The present study aimed to document changes in posture and lower extremity kinematics during gait in patients with adult spinal deformity (ASD) after extensive corrective surgery.Summary of Background Data.
Standing radiographic parameters are typically used to evaluate patients with ASD. Previously, preoperative walking and standing posture discrepancy were reported in patients with ASD. We did not include comparison between before and after surgery. Therefore, we thought that pre- and postoperative evaluations for patients with ASD should include gait analysis.Methods.
Thirty-nine patients with ASD (5 men, 34 women; mean age, 71.0 ± 6.1) who underwent posterior corrective fixation surgeries from the thoracic spine to the pelvis were included. A 4-m walk was recorded and analyzed. Sagittal balance while walking was calculated as the angle between the plumb line on the side and the line connecting the greater trochanter and pinna while walking (i.e., the gait-trunk tilt angle [GTA]). We measured maximum knee extension angle during one gait cycle, step length (cm), and walking speed (m/min). Radiographic parameters were also measured.Results.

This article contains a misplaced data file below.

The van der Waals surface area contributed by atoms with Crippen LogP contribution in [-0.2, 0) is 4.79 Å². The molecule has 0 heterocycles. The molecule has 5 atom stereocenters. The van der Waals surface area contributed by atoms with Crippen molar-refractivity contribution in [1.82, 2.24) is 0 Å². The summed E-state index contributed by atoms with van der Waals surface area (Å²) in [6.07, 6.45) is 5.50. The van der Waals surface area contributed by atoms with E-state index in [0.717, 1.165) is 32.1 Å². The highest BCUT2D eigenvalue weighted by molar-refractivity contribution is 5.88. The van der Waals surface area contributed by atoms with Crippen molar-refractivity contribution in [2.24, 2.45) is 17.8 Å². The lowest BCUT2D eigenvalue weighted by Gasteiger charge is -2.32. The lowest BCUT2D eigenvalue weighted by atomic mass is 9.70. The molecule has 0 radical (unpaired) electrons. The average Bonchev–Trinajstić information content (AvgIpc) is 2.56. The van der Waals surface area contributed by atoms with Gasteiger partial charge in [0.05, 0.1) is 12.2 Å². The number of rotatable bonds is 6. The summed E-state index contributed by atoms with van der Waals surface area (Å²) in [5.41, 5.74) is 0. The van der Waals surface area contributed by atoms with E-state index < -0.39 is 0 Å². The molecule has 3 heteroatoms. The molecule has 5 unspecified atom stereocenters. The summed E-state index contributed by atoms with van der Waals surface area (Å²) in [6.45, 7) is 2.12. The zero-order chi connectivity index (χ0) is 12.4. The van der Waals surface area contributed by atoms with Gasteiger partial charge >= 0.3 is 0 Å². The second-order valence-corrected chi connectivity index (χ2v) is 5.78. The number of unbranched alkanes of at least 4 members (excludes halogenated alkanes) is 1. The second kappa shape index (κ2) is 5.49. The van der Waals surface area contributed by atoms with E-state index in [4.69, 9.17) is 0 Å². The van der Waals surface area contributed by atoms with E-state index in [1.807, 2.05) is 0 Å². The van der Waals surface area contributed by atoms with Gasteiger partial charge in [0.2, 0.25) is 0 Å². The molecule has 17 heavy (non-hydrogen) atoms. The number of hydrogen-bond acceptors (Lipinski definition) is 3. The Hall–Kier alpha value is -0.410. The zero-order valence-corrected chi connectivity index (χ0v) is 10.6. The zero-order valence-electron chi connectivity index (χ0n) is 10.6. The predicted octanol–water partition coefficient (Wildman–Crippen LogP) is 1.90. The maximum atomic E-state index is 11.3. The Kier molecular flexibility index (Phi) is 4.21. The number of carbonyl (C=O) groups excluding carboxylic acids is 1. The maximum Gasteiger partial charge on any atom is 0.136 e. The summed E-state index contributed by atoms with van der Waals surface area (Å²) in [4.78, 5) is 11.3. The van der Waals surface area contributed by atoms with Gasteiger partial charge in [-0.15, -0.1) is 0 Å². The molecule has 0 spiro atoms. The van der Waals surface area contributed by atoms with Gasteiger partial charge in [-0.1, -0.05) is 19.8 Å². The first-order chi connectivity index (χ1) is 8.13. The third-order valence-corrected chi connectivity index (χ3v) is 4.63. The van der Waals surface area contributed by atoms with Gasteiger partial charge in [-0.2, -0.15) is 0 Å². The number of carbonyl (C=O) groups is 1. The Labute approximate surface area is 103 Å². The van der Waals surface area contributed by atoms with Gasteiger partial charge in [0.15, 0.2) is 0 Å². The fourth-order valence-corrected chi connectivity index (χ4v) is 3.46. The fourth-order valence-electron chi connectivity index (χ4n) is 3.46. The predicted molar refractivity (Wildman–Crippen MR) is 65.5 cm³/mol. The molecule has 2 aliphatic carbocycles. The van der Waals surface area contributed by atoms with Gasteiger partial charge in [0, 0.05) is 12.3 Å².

The mean GTA and the mean maximum knee extension angle significantly improved from 13.4° to 6.4°, and −13.3° to −9.4°(P < 0.001 and P = 0.006), respectively. The mean step length improved from 40.4 to 43.1 cm (P = 0.049), but there was no significant change in walking speed (38.4 to 41.5 m/min, P = 0.105). Postoperative GTA, maximum knee extension angle and step length correlated with postoperative pelvic incidence minus lumbar lordosis (r = 0.324, P = 0.044; r = −0.317, P = 0.049; r = −0.416, P = 0.008, respectively).Conclusion.
Our results suggest that postoperative posture, maximum knee extension angle, and step length during gait in patients with ASD improved corresponding to how much correction of the sagittal spinal deformity was achieved.Conclusion.
Level of Evidence: 3